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INSULATION FACTS

R-VALUE

Heat flows naturally from a warmer to a cooler space. Insulation resists this flow of heat, and helps keep your home warmer in winter and cooler in summer, at less cost. It provides a thermal blanket around your home to reduce the amount of heat that flows out of, or into, your house.

Insulation value is commonly referred to as resistance-value or R-value. R-value is the measure of a material's ability to resist heat flow. The higher the R-value, the more effective the insulation is in reducing heat flow. Insulation should be purchased on the basis of its R-value, not thickness or weight. One brand or type of insulation may be thicker or thinner than another. But if both have the same R-value, they will insulate equally.

Common building materials, such as wood, brick and concrete used in homes, do not have high R-values. Insulation is needed to supplement these materials in order to keep your energy use and energy bills as low as possible. For example, one inch of mineral fiber has approximately the same insulating value as 30 inches of concrete.

Many homes were built when insulation was believed to be more expensive than energy. But, people now generally recognize that specifying insulation in hew homes, and reinsulating existing homes, is cost-effective.

Lincoln Electric Systems Recommends As A Minimum...
(these values are for Nebraska, for R-values for the rest of the USA and Canada click here .)

CEILINGS- R-38 insulation
This can be accomplished with 12" of fiberglass batt insulation or 12" of pouring rock wool or fiberglass.

EXTERIOR WALLS - R-16 insulation
This can be accomplished with 3 1/2" of fiberglass batts.

CANTILEVER FLOORS AND FLOORS OVER CRAWL SPACES - R-19 insulation
This can be accomplished with 6" of fiberglass batts.

BASEMENT WALLS - R-8 insulation
This can be accomplished with 3 1/2" of fiberglass batts or 2" of extruded polystyrene insulation sheathing.

MEASURING INSULATION

You can determine the R-value of existing insulation by measuring its thickness or depth and consulting the chart below for the appropriate type.

Example: You have 3+ inches of fiberglass blanket insulation in your attic. The chart shows it has the R-value of approximately R-11. The recommended R-value for full ceiling insulation is R-38. You need to add insulation having an R-value of 27. This can be accomplished with 11-14 inches of loose fill fiberglass or about 9-9 1/2 inches of fiberglass blanket.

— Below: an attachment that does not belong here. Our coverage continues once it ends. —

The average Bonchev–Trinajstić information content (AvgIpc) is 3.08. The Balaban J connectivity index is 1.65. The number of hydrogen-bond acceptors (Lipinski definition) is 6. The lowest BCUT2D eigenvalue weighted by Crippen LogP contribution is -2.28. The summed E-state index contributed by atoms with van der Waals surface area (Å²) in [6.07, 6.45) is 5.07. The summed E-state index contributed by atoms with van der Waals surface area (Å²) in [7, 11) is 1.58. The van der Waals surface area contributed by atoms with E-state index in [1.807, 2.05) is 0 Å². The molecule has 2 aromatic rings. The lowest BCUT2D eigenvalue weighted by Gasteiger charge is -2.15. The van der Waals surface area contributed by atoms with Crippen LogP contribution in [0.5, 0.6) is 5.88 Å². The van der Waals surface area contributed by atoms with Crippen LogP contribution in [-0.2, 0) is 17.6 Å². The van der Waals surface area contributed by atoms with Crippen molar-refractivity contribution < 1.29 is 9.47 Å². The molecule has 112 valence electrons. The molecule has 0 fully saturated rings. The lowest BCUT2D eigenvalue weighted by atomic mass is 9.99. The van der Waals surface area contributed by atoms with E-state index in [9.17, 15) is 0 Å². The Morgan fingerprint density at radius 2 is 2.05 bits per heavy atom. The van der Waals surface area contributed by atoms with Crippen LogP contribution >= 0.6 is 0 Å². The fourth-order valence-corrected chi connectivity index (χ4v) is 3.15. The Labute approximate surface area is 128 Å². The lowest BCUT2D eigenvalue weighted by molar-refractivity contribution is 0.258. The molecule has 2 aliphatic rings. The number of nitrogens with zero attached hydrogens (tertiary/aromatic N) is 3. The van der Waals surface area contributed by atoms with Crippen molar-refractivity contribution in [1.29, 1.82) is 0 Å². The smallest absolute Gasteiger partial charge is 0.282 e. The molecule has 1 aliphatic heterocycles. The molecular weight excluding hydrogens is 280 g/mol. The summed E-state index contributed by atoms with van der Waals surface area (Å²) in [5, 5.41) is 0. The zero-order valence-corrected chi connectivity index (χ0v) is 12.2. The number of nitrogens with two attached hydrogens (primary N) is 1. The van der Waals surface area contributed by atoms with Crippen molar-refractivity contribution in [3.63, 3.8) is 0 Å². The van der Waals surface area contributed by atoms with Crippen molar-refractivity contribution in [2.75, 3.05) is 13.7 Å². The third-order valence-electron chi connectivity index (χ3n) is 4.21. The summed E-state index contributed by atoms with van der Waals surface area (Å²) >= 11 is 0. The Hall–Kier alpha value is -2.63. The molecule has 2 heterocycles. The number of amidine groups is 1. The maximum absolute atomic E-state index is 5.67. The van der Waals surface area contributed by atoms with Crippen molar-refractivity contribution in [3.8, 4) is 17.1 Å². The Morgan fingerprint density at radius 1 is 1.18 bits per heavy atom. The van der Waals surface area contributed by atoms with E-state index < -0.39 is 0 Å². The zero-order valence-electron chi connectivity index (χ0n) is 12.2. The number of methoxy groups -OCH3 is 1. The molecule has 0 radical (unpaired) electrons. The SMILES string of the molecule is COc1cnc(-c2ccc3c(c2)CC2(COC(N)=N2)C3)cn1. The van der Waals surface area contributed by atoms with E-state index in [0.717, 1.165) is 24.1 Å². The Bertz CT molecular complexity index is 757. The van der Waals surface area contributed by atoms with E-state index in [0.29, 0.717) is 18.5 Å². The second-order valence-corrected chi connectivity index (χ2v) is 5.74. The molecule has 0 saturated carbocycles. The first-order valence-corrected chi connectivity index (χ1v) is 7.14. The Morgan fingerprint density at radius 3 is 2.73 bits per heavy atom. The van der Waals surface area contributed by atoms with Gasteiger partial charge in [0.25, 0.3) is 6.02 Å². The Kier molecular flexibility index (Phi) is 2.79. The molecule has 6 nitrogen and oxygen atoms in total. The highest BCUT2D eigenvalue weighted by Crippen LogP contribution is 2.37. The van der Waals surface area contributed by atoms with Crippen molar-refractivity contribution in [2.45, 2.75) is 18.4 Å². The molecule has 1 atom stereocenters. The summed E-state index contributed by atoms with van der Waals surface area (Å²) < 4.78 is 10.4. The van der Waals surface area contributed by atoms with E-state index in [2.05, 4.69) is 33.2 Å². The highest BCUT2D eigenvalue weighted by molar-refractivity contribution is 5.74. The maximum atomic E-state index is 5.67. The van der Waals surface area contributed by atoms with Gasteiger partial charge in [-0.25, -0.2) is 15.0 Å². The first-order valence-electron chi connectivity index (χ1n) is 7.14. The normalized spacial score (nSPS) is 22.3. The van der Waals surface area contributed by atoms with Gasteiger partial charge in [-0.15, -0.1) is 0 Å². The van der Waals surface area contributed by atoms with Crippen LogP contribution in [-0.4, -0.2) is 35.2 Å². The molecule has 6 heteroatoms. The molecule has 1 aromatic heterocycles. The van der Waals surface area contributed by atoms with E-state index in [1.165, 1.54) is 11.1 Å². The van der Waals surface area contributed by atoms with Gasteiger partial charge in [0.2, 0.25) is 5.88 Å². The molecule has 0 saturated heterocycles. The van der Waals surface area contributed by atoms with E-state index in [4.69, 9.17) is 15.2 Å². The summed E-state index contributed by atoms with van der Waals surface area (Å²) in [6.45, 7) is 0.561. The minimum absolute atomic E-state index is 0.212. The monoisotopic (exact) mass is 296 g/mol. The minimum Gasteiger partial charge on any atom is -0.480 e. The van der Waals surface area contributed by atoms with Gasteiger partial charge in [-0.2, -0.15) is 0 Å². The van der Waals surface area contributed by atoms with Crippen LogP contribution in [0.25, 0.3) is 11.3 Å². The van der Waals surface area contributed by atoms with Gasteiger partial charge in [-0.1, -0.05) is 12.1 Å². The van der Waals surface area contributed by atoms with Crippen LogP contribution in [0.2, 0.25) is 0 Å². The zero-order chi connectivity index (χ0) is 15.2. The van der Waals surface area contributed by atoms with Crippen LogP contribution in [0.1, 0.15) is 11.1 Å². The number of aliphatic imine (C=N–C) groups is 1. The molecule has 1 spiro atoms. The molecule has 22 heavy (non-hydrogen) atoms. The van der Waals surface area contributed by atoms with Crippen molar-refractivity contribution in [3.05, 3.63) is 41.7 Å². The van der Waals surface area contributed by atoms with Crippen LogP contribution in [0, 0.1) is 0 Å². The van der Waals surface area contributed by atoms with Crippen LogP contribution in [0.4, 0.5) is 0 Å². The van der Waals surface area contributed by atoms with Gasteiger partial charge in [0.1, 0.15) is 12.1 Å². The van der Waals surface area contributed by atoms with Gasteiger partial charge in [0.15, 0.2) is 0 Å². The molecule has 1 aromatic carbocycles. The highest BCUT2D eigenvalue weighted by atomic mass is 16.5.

Thickness for Insulations to Obtain R-values (Inches) (1)
Loose and Blown Fill (4)
R-Value (2) Mineral Fiber Blanket or Batts (3) Fiberglass Rock Wool Cellulosic Fiber (5)
R-11 3¼ - 3¾ 4 - 5¼
R-19 5¾ - 6¼ 7 - 8¾
R-30 9 - 9½ 11 - 14 10½
R-38 11½ - 12 14 - 17¾ 12¼ 13
R-49 15 - 15½ 18 - 23 16 17

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(1) Always consult the manufacturer's recommendations for applications, because specific products may deviate from these nominal thicknesses.

(2) Rigid cellular insulating boards provide high R-values for a given thickness. Various thicknesses are available; 1-inch-thick boards can have the nominal R-values.

Insulating Board Type R-value for 1-inch
Polystrene Expanded
Extruded
Polyisocyanurate and Polyurethane
Phenolic
4
5
6-7
8

Always consult manufacturer's recommendations for applications, since specific R-values depend on foam density and aging.

(3) Two blankets or batts may be needed for R-values above 30.

(4) Failure to install both proper thickness and density will result in reduced R-value. An increased initial installed thickness may be required to offset any decreases in R-values due to thickness changes after installation.

(5) These are initial thicknesses to allow for a nominal 20 percent thickness decrease after installation.

EXAMPLES OF WHERE TO INSULATE

areas to insulate in a house
  1. In unfinished attic spaces, insulate between the ceiling joists to seal off living spaces below.*
  2. In finished attic rooms with our without dormers, insulate:
    • a. between the studs of "knee" walls,
    • b. between the studs and rafters of exterior walls, and
    • c. ceilings with cold spaces above.
  3. All exterior walls, including:
    • a. walls between living spaces and unheated garages or storage areas,
    • b. foundation walls above ground level, and ,
    • c. foundation walls in heated basements (foundation can be insulated on inside or outside of wall).
  4. Floors above cold spaces, such as vented crawl spaces and unheated garages, and:
    • a. any portion of the floor in a room that is cantilevered beyond the exterior wall below,
    • b. slab floors built directly on the ground,** and
    • c. foundation walls of crawl spaces and perimeter plates.
    • d. Add storm windows as recommended.

*Well-insulated attics, crawl spaces, storage areas, and other closed cavities should be adequately ventilated to prevent excessive moisture buildup.

**Slab on grade is almost always insulated, in accordance with building codes, when the house is constructed.

Used with Permission of: Lincoln Electric System,
Copyright 1998 Lincoln Electric System. All rights reserved.




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